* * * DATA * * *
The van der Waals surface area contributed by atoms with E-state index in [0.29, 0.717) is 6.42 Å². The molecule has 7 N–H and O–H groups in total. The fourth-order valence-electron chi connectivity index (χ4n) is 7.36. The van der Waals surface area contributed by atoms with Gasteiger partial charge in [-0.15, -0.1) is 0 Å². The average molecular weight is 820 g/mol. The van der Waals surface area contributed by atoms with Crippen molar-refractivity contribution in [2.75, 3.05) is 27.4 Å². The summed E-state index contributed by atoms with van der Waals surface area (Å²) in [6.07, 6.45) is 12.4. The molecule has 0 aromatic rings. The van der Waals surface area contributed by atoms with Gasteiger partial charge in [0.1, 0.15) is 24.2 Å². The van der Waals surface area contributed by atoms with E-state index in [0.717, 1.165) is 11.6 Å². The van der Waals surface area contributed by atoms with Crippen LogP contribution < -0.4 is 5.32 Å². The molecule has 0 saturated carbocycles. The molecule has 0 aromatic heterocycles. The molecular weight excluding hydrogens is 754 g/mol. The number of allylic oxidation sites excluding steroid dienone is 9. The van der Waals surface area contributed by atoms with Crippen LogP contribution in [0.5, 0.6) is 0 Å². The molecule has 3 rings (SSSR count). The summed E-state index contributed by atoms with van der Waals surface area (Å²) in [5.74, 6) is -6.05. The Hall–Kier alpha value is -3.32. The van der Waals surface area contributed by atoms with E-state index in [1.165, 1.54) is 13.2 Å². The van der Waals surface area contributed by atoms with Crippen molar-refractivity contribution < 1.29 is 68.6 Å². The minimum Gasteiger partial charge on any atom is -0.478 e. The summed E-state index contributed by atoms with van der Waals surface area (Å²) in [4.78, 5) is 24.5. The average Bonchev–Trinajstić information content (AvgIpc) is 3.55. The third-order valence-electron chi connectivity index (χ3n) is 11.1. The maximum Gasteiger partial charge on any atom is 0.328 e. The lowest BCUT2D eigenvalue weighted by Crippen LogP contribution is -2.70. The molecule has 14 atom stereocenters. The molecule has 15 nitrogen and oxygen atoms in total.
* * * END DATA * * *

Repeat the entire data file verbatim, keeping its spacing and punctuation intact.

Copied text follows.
The van der Waals surface area contributed by atoms with E-state index in [0.29, 0.717) is 6.42 Å². The molecule has 7 N–H and O–H groups in total. The fourth-order valence-electron chi connectivity index (χ4n) is 7.36. The van der Waals surface area contributed by atoms with Gasteiger partial charge in [-0.15, -0.1) is 0 Å². The average molecular weight is 820 g/mol. The van der Waals surface area contributed by atoms with Crippen molar-refractivity contribution in [2.75, 3.05) is 27.4 Å². The summed E-state index contributed by atoms with van der Waals surface area (Å²) in [6.07, 6.45) is 12.4. The molecule has 0 aromatic rings. The van der Waals surface area contributed by atoms with Gasteiger partial charge in [0.1, 0.15) is 24.2 Å². The van der Waals surface area contributed by atoms with E-state index in [0.717, 1.165) is 11.6 Å². The van der Waals surface area contributed by atoms with Crippen LogP contribution < -0.4 is 5.32 Å². The molecule has 0 saturated carbocycles. The molecule has 0 aromatic heterocycles. The molecular weight excluding hydrogens is 754 g/mol. The number of allylic oxidation sites excluding steroid dienone is 9. The van der Waals surface area contributed by atoms with Crippen LogP contribution in [0.5, 0.6) is 0 Å². The molecule has 3 rings (SSSR count). The summed E-state index contributed by atoms with van der Waals surface area (Å²) in [5.74, 6) is -6.05. The Hall–Kier alpha value is -3.32. The van der Waals surface area contributed by atoms with E-state index in [1.165, 1.54) is 13.2 Å². The van der Waals surface area contributed by atoms with Crippen molar-refractivity contribution < 1.29 is 68.6 Å². The minimum Gasteiger partial charge on any atom is -0.478 e. The summed E-state index contributed by atoms with van der Waals surface area (Å²) in [4.78, 5) is 24.5. The average Bonchev–Trinajstić information content (AvgIpc) is 3.55. The third-order valence-electron chi connectivity index (χ3n) is 11.1. The maximum Gasteiger partial charge on any atom is 0.328 e. The lowest BCUT2D eigenvalue weighted by Crippen LogP contribution is -2.70. The molecule has 14 atom stereocenters. The molecule has 15 nitrogen and oxygen atoms in total.